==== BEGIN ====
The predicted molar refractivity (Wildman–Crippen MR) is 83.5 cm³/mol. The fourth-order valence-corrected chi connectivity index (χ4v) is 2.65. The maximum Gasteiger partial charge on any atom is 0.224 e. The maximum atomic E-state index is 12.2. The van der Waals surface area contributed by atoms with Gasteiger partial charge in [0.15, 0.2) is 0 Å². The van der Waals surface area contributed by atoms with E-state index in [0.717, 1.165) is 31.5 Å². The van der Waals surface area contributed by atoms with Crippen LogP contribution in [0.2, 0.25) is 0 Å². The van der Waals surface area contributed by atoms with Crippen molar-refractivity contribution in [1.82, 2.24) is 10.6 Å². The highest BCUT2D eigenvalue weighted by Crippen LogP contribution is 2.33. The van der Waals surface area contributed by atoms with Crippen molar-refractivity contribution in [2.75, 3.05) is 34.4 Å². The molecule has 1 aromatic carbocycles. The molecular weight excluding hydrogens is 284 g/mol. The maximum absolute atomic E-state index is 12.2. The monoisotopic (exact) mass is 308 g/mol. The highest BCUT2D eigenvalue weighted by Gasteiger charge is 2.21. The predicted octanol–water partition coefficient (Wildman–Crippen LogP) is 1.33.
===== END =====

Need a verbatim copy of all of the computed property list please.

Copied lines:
The predicted molar refractivity (Wildman–Crippen MR) is 83.5 cm³/mol. The fourth-order valence-corrected chi connectivity index (χ4v) is 2.65. The maximum Gasteiger partial charge on any atom is 0.224 e. The maximum atomic E-state index is 12.2. The van der Waals surface area contributed by atoms with Gasteiger partial charge in [0.15, 0.2) is 0 Å². The van der Waals surface area contributed by atoms with E-state index in [0.717, 1.165) is 31.5 Å². The van der Waals surface area contributed by atoms with Crippen LogP contribution in [0.2, 0.25) is 0 Å². The van der Waals surface area contributed by atoms with Crippen molar-refractivity contribution in [1.82, 2.24) is 10.6 Å². The highest BCUT2D eigenvalue weighted by Crippen LogP contribution is 2.33. The van der Waals surface area contributed by atoms with Crippen molar-refractivity contribution in [2.75, 3.05) is 34.4 Å². The molecule has 1 aromatic carbocycles. The molecular weight excluding hydrogens is 284 g/mol. The maximum absolute atomic E-state index is 12.2. The monoisotopic (exact) mass is 308 g/mol. The highest BCUT2D eigenvalue weighted by Gasteiger charge is 2.21. The predicted octanol–water partition coefficient (Wildman–Crippen LogP) is 1.33.